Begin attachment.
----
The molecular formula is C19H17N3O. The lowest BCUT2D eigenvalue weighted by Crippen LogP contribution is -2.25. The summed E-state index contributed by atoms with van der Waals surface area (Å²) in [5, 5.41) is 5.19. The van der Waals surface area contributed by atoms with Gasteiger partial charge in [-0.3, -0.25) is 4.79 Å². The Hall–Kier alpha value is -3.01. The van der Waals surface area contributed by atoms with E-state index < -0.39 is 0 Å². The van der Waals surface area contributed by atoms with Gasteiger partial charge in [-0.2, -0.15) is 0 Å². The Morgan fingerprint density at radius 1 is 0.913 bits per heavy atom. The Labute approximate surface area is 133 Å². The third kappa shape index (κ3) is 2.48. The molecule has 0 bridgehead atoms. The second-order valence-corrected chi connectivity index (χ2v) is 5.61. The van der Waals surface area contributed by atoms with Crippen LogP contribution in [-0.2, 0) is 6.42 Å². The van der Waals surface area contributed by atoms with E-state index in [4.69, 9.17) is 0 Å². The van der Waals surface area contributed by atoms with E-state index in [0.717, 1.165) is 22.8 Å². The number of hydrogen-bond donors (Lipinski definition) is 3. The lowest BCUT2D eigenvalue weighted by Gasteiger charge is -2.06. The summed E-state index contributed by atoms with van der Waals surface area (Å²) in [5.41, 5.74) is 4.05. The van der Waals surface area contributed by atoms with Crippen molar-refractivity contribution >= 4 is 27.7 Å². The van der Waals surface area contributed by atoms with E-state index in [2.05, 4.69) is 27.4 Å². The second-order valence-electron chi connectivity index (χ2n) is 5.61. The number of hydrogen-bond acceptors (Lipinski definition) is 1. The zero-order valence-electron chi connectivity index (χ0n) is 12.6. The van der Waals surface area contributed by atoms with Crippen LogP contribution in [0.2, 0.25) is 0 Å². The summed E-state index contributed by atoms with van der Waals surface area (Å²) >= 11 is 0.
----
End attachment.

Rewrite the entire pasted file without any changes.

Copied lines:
The molecular formula is C19H17N3O. The lowest BCUT2D eigenvalue weighted by Crippen LogP contribution is -2.25. The summed E-state index contributed by atoms with van der Waals surface area (Å²) in [5, 5.41) is 5.19. The van der Waals surface area contributed by atoms with Gasteiger partial charge in [-0.3, -0.25) is 4.79 Å². The Hall–Kier alpha value is -3.01. The van der Waals surface area contributed by atoms with E-state index < -0.39 is 0 Å². The van der Waals surface area contributed by atoms with Gasteiger partial charge in [-0.2, -0.15) is 0 Å². The Morgan fingerprint density at radius 1 is 0.913 bits per heavy atom. The Labute approximate surface area is 133 Å². The third kappa shape index (κ3) is 2.48. The molecule has 0 bridgehead atoms. The second-order valence-corrected chi connectivity index (χ2v) is 5.61. The van der Waals surface area contributed by atoms with Crippen LogP contribution in [-0.2, 0) is 6.42 Å². The van der Waals surface area contributed by atoms with E-state index in [4.69, 9.17) is 0 Å². The van der Waals surface area contributed by atoms with E-state index in [0.717, 1.165) is 22.8 Å². The number of hydrogen-bond donors (Lipinski definition) is 3. The lowest BCUT2D eigenvalue weighted by Gasteiger charge is -2.06. The summed E-state index contributed by atoms with van der Waals surface area (Å²) in [5.41, 5.74) is 4.05. The van der Waals surface area contributed by atoms with Crippen molar-refractivity contribution >= 4 is 27.7 Å². The van der Waals surface area contributed by atoms with E-state index in [2.05, 4.69) is 27.4 Å². The second-order valence-electron chi connectivity index (χ2n) is 5.61. The number of hydrogen-bond acceptors (Lipinski definition) is 1. The zero-order valence-electron chi connectivity index (χ0n) is 12.6. The van der Waals surface area contributed by atoms with Crippen LogP contribution in [0.2, 0.25) is 0 Å². The summed E-state index contributed by atoms with van der Waals surface area (Å²) >= 11 is 0.